Startups can have a difficult time striking a balance between the fast pace of tech culture and healthcare’s slow-and-steady validation culture.
In part, the culture clash is a West Coast-East Coast divide, with tech giants congregating for the most part in California and hospitals and pharma in the Northeast, according to a panel moderated by CNBC’s Christina Farr at the MassBio Digital Health Impact event on Monday.
But digital health companies have sprouted up in both locations, with the Bay Area, New York City, Boston and Los Angeles topping the charts of the most active health tech startup deals, according to Startup Health.
“I do believe that on the East Coast we take a long time because we want to get it right,” Lesley Solomon, SVP and chief innovation officer at Dana-Farber, said. “We want to have that evidence-based work show through, and say it is clinically validated, and therefore I can move forward on the product.”
In contrast, Solomon said tech tends to move faster. However, she stressed that both approaches have their merits.
“I think there is something in between where you can get the clinical validation, but you can also start to get up and running,” Solomon said. “If we could pick a little bit of that attitude up from the West Coast, I think it would move things along faster.”
To some degree, approach is associated with local expertise.
“I worked for Google, a West Coast company. I do think we very much appreciate and can learn from the tech side. It is an important side, and at the end of the day we need to make sure we are leveraging data, so we very much welcome that,” Luba Greenwood, a Harvard lecturer, said. “But I think we would like to get back to the life sciences aspect because we go through digital health with a life science lens, versus our West Coast colleagues, who usually look through the tech and data lens.
"I personally think looking at life sciences and tech through the life sciences lens approach is a better approach because at the end of the day, we are dealing with people’s lives.”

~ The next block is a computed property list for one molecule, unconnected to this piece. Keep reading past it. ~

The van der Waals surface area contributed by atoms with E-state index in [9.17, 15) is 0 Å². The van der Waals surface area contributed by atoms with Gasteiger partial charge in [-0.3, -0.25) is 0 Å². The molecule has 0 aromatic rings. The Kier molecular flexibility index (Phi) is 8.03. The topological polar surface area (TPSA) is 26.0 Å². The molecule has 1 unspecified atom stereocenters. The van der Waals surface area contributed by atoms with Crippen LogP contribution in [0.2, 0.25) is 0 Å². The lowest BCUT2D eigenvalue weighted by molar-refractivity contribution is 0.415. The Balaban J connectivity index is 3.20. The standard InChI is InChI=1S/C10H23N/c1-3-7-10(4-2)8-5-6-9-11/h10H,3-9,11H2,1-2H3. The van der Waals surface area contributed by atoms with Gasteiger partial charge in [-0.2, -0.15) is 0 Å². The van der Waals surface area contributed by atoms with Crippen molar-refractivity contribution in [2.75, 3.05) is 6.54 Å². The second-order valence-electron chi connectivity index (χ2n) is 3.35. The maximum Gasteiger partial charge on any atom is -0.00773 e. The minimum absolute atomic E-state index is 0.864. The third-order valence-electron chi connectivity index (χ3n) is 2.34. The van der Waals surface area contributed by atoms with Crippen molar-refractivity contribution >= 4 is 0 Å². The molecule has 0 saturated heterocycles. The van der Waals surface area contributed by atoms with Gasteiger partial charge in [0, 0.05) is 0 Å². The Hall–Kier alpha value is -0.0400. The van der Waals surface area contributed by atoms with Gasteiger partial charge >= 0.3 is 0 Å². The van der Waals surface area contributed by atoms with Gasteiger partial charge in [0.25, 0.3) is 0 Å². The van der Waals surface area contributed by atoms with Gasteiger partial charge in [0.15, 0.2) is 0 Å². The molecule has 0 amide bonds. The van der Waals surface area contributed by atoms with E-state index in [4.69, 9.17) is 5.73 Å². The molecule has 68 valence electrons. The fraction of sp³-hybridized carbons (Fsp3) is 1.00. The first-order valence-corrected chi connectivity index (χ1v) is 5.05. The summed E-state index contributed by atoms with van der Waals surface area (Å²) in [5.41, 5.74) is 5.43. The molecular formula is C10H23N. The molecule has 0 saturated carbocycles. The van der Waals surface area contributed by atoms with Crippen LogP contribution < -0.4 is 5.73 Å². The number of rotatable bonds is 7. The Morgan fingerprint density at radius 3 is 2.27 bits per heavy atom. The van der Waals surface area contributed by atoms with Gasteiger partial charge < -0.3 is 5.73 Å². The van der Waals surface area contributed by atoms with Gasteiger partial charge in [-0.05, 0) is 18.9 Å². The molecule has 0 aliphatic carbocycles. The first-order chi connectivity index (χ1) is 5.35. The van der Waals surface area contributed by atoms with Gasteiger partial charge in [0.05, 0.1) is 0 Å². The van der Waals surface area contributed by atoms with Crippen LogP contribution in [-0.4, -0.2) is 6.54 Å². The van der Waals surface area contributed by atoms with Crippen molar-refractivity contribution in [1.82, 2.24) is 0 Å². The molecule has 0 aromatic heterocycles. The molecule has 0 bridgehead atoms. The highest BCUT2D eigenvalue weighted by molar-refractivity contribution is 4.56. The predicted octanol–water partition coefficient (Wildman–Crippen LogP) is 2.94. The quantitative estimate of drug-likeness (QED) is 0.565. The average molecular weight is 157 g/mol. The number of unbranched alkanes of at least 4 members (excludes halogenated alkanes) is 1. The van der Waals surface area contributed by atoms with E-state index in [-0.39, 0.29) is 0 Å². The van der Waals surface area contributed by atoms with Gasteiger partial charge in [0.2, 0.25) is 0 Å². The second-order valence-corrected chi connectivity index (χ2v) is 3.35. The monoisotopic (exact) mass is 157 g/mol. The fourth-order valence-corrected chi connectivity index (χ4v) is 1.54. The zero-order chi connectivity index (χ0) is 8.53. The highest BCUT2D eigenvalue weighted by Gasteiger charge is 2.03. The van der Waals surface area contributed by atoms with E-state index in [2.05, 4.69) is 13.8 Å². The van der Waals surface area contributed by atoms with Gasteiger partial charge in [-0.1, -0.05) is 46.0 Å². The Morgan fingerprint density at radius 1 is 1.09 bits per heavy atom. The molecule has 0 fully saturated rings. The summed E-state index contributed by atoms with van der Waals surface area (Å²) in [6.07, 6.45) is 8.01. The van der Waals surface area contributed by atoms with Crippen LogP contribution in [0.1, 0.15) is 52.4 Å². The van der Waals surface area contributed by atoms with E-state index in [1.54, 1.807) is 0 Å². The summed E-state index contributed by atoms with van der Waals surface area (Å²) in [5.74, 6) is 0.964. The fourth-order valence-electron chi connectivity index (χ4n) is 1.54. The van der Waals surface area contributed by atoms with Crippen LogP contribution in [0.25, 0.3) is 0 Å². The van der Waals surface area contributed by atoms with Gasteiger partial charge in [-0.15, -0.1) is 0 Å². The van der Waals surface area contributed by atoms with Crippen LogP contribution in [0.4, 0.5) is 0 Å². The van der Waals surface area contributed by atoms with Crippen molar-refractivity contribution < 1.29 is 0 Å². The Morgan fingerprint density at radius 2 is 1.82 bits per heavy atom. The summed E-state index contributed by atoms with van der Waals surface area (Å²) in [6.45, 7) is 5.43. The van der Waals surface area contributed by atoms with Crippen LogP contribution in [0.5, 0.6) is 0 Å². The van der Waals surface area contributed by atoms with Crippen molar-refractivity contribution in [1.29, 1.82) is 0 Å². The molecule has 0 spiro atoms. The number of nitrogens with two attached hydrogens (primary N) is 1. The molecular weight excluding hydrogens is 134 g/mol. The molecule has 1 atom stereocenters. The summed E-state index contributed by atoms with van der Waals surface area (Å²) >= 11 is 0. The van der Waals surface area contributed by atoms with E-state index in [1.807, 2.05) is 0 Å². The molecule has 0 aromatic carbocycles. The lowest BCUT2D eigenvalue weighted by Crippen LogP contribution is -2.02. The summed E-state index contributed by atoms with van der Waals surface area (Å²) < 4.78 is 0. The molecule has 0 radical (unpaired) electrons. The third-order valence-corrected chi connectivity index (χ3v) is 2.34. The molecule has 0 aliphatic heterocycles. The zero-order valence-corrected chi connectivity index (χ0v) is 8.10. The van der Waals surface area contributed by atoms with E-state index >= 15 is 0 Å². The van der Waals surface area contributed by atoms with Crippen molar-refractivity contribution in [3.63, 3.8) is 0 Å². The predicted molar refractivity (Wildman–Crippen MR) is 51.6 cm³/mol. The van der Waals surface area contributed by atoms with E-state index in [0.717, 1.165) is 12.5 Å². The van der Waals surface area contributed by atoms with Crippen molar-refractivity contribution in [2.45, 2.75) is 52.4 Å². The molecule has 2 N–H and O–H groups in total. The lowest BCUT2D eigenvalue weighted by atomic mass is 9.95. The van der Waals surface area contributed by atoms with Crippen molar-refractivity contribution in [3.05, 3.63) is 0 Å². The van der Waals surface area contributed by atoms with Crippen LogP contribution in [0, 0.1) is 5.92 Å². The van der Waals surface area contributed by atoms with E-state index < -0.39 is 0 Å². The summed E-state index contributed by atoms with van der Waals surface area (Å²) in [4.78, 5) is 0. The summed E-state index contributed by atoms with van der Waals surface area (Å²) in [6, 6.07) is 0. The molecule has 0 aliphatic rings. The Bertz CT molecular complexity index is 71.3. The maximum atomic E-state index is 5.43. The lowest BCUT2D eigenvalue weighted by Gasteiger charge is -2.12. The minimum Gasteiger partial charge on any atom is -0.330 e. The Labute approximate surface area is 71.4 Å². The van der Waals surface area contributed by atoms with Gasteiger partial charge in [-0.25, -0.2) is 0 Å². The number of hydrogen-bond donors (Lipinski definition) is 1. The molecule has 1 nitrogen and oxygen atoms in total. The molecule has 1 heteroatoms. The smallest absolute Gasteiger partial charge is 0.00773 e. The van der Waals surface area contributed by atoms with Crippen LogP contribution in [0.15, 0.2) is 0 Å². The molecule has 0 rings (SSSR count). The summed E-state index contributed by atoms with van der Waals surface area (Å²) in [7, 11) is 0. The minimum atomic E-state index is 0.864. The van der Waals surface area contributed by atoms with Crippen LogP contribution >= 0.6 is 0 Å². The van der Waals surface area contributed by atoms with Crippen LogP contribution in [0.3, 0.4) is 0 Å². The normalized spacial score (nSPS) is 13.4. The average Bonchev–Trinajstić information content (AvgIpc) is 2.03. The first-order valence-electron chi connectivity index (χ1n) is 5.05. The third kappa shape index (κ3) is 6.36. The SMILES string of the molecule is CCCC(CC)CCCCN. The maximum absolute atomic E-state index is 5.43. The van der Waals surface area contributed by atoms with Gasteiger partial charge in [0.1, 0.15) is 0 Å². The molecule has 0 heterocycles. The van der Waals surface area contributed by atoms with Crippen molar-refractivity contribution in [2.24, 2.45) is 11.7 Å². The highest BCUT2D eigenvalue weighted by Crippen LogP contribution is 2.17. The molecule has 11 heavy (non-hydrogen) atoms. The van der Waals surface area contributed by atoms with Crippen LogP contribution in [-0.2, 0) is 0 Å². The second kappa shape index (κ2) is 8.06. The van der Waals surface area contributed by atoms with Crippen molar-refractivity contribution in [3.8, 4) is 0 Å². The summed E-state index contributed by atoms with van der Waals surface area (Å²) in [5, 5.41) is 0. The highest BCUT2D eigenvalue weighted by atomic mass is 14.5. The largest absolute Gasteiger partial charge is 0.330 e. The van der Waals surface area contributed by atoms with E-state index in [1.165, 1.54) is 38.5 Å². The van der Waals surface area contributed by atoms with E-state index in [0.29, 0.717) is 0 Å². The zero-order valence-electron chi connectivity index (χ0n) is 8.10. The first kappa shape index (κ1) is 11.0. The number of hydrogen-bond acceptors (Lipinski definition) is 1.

It’s no secret that health is in vogue in the tech world. But there is sometimes a lack of understanding from not just startups but investors.
“I think there was a tremendous amount of enthusiasm from tech investors in the early days thinking, 'Healthcare is the next big thing, I want a piece of that,' without truly understanding the entire ecosystem,” Grace Colon, CEO of InCarda, said.
Part of those ecosystems are the providers and hospital systems, which often want hard evidence before rolling out a new program.
“At its core, healthcare is a very skeptical group of people,” Dr. Yuri Marichich, chief medical officer at Pear Therapeutics, said. “They are people who deal with some of the biggest challenges we face. So, it’s not a tell me world; it’s a show me world.”
But startups looking to prove their mettle in a pilot can run into a new set of challenges. Solomon said working with a large academic hospital such as Brigham and Women’s, where she previously ran the iHub, can be slow-going for startups.
“What I would recommend to a lot of the startups that would come to us was to actually first go to a community hospital,” she said. “They will get it up and running faster. Then maybe there is another academic medical center that has some researchers there that might want to work with you and can get it done a little bit speedier than possibly we could. Then could you work with us and we can come to an agreement.”
She also advises startups to look for faculty who might be a good fit for the pilot, rather than putting the extra burden on the innovation team, which might be short on extra time.
While the two coasts may not see eye to eye on approach, panelists agreed each has strengths to offer the digital health world.
“I would love for us on the East Coast to work with our West Coast brothers and sisters to develop more tools to really empower our patients,” Dr. Raolat Abdulai, clinical research director at Sanofi, said.